Pitching behind an annually anemic offense, Hernandez has been denied an untold number of wins simply because the Mariners have not scored enough runs to support his brilliant pitching. This year alone, Hernandez has pitched three games of seven innings in which he's given up one or zero runs and yet came away with a no-decision, and another in which he gave up one run in 8 1/3 innings and was saddled with a loss.

Over the course of his career, Hernandez has pitched 142 games in which he's worked at least seven innings and given up two or fewer runs -- more than anyone in baseball over that span -- and yet came away without a victory 56 times (14 losses, 42 no-decisions).

Cameron crunched the numbers, however, and determined that Hernandez could be expected to have just 12 more wins, approximately, based on historical data.

He did this by looking at pitchers since 1985 -- roughly when the modern bullpen came into effect -- who had an adjusted ERA in Hernandez's range. Those 346 pitchers were awarded a victory 46 percent of the time; Hernandez has been credited with a win in 42 percent of the games he's started. Bumping that up to 46 percent would put his total at 132 -- 12 more than he has.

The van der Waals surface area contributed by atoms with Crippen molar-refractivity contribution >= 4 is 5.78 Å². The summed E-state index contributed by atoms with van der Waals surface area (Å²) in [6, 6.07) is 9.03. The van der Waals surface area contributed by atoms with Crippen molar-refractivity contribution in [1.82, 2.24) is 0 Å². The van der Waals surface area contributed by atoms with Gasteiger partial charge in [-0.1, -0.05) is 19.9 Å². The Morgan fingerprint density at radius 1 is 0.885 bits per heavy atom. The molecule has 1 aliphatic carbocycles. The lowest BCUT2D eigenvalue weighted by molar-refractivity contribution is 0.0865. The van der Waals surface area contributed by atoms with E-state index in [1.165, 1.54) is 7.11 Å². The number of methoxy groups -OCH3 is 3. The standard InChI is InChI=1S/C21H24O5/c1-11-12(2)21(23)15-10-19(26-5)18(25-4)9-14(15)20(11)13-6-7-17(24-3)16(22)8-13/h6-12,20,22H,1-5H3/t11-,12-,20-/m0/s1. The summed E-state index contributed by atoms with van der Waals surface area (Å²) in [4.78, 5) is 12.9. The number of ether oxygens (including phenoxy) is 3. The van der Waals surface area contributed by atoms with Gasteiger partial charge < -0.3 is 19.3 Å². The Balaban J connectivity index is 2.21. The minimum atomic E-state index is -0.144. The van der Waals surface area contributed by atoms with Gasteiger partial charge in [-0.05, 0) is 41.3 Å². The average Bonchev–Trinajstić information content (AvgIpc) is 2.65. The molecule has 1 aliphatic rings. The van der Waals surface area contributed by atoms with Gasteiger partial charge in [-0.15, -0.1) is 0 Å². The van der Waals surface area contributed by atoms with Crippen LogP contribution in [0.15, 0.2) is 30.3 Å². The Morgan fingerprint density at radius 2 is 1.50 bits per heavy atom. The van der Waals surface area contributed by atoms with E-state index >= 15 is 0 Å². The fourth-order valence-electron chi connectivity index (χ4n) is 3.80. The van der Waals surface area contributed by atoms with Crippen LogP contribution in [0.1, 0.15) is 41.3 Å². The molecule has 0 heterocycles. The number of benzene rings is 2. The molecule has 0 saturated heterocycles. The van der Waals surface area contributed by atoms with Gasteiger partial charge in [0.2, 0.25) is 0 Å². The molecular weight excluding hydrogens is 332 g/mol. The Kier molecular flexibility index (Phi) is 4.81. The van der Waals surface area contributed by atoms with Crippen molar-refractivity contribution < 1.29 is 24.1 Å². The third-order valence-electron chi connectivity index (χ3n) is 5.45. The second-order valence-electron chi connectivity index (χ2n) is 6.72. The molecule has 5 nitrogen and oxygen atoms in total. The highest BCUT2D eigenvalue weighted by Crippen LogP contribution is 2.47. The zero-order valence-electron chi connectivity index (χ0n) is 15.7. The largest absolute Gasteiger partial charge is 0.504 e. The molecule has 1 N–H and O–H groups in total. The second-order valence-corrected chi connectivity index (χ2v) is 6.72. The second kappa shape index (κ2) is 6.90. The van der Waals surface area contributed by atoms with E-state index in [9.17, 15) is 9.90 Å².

It's been incredibly frustrating to Mariners fans, at those times, to watch Hernandez pitch his heart out and go unrewarded. But one of the most endearing elements of the Hernandez legacy is that he has never complained, never sold out his teammates.

"It's baseball; it happens," Hernandez said, reiterating his typical response. "If you get mad for not scoring runs, and the next day they score 12, maybe you give up 13. What are you going to say? You can't worry about that. You have to just go out there and pitch."

Modern baseball analysis has downplayed the importance of a pitcher's wins because so much is out of his control. Hernandez won a Cy Young in 2010 with just 13 victories, fewest ever for a starter, so it can be overcome; for many traditional observers, however, a pitcher's record still carries weight.

Cameron looks deeper, and settles on this stat as his favorite in the Hernandez canon: An earned-run average adjusted for ballpark and league -- "ERA minus" is the official FanGraphs term -- that is 24 per cent better than average over his career, and 46 per cent better than average this season.

The former stat, he points out, puts Hernandez in the company of a Hall of Famer like Tom Glavine. And the latter?

"It's peak Pedro Martinez or Sandy Koufax," he said.

Lloyd McClendon, the seventh Mariners manager to be eternally grateful to have Hernandez at his disposal, doesn't much care for the arcane statistical evidence. He doesn't need validation for what he knows viscerally from a lifetime in baseball:

That Hernandez, at age 28, has been worth every bit of the hype that still attaches to him, giving Hernandez the mysterious aura of a baseball savant working in relative anonymity.

"He's like a good wine: He just gets better with age," McClendon said. "He's special. He's in a different class. And not many in that class, either."

-- The Seattle Times